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Multiscale modelling of the drivers of rainforest boundary dynamics in Kakadu National Park, northern Australia

Banfai, DS, Brook, BW and Bowman, DMJS 2007 , 'Multiscale modelling of the drivers of rainforest boundary dynamics in Kakadu National Park, northern Australia' , Diversity and Distributions, vol. 13, no. 6 , pp. 680-691 , doi:

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Understanding the relative importance of factors driving savanna–forest dynamics
is vital as changes in the extent of tropical forests can have major impacts on global
climate and carbon balance, biodiversity, and human well-being. Comparison of aerial
photographs for 50 rainforest patches in Kakadu National Park had previously
revealed a landscape wide expansion of rainforest boundaries between 1964 and
2004. Here, we used generalized linear and mixed effects models to assess the role of
fire, buffalo impact, and patch characteristics in determining the rate of boundary
change. The analysis was conducted at both the patch scale, and within-patch (plot)
scale, to capture the different processes operating. At the patch scale, the rate of change
was best explained by rainforest type and historical buffalo impact. Fire activity,
patch size, and fragmentation were not important predictors of the rate of change.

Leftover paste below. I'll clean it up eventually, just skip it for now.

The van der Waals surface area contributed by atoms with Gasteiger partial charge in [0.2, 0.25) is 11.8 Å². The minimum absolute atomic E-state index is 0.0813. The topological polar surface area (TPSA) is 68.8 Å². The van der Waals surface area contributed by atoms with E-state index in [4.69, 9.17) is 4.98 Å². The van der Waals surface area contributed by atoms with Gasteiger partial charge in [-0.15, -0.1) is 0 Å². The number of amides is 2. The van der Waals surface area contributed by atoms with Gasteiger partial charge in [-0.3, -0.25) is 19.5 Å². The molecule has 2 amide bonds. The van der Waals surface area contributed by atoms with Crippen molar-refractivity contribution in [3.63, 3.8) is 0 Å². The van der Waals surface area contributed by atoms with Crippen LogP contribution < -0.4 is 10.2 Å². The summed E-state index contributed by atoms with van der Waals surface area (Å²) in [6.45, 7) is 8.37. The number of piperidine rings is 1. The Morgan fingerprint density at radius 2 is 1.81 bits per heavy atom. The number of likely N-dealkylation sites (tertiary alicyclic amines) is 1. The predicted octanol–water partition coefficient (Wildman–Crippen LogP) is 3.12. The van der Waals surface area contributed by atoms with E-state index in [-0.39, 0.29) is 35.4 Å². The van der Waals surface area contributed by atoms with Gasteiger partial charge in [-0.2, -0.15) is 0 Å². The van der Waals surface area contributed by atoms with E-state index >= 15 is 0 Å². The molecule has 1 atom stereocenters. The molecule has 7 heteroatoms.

At the plot scale, distance from rainforest edge was the most important predictor of
the probability of change, while the fragmentation and aspect of the boundary were
unimportant. Rainforest expansion has occurred through a process of margin extension
rather than eruption of new patches. The rainforest expansion is consistent with
having been driven primarily by shifts in global change phenomena, such as increased
rainfall and atmospheric CO
, rather than changes in disturbance regime. It appears
that the current fire regimes are not sufficiently destructive to limit the overall
expansion of the rainforest patches. Rainforest type and historical buffalo impact
have mediated the rate of change at the patch scale.

Item Type: Article
Authors/Creators:Banfai, DS and Brook, BW and Bowman, DMJS
Keywords: Climate change, fire ecology, generalized linear models, tropical rainforest, vegetation dynamics.
Journal or Publication Title: Diversity and Distributions
Publisher: Wiley-Blackwell Publishing Ltd
ISSN: 1366-9516
DOI / ID Number:
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The original publication is available at

Diversity and Distributions 2007 WILEY-VCH Verlag GmbH & Co. KGaA, Weinheim

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